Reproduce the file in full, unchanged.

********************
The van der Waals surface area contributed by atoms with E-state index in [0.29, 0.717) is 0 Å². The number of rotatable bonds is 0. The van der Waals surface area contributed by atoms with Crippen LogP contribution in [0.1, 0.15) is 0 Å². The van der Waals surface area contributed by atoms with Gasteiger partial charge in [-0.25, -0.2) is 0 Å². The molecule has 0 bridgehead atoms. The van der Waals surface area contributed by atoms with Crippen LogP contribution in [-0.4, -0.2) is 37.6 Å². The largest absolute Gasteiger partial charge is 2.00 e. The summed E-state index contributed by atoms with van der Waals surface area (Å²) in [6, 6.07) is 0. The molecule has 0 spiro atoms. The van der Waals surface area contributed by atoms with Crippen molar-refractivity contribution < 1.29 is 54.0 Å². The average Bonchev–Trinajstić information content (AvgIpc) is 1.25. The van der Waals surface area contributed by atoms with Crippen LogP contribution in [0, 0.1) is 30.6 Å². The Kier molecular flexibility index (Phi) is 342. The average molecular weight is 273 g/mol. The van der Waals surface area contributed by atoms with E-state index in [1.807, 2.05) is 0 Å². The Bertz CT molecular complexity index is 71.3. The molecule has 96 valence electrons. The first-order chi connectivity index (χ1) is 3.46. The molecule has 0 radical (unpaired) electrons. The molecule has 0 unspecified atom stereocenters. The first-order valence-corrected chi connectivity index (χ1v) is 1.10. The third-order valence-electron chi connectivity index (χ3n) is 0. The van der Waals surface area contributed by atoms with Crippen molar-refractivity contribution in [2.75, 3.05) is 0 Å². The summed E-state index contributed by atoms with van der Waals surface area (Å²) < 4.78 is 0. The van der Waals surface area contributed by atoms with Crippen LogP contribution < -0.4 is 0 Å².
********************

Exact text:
The van der Waals surface area contributed by atoms with E-state index in [0.29, 0.717) is 0 Å². The number of rotatable bonds is 0. The van der Waals surface area contributed by atoms with Crippen LogP contribution in [0.1, 0.15) is 0 Å². The van der Waals surface area contributed by atoms with Gasteiger partial charge in [-0.25, -0.2) is 0 Å². The molecule has 0 bridgehead atoms. The van der Waals surface area contributed by atoms with Crippen LogP contribution in [-0.4, -0.2) is 37.6 Å². The largest absolute Gasteiger partial charge is 2.00 e. The summed E-state index contributed by atoms with van der Waals surface area (Å²) in [6, 6.07) is 0. The molecule has 0 spiro atoms. The van der Waals surface area contributed by atoms with Crippen molar-refractivity contribution < 1.29 is 54.0 Å². The average Bonchev–Trinajstić information content (AvgIpc) is 1.25. The van der Waals surface area contributed by atoms with Crippen LogP contribution in [0, 0.1) is 30.6 Å². The Kier molecular flexibility index (Phi) is 342. The average molecular weight is 273 g/mol. The van der Waals surface area contributed by atoms with E-state index in [1.807, 2.05) is 0 Å². The Bertz CT molecular complexity index is 71.3. The molecule has 96 valence electrons. The first-order chi connectivity index (χ1) is 3.46. The molecule has 0 radical (unpaired) electrons. The molecule has 0 unspecified atom stereocenters. The first-order valence-corrected chi connectivity index (χ1v) is 1.10. The third-order valence-electron chi connectivity index (χ3n) is 0. The van der Waals surface area contributed by atoms with Crippen molar-refractivity contribution in [2.75, 3.05) is 0 Å². The summed E-state index contributed by atoms with van der Waals surface area (Å²) < 4.78 is 0. The van der Waals surface area contributed by atoms with Crippen LogP contribution < -0.4 is 0 Å².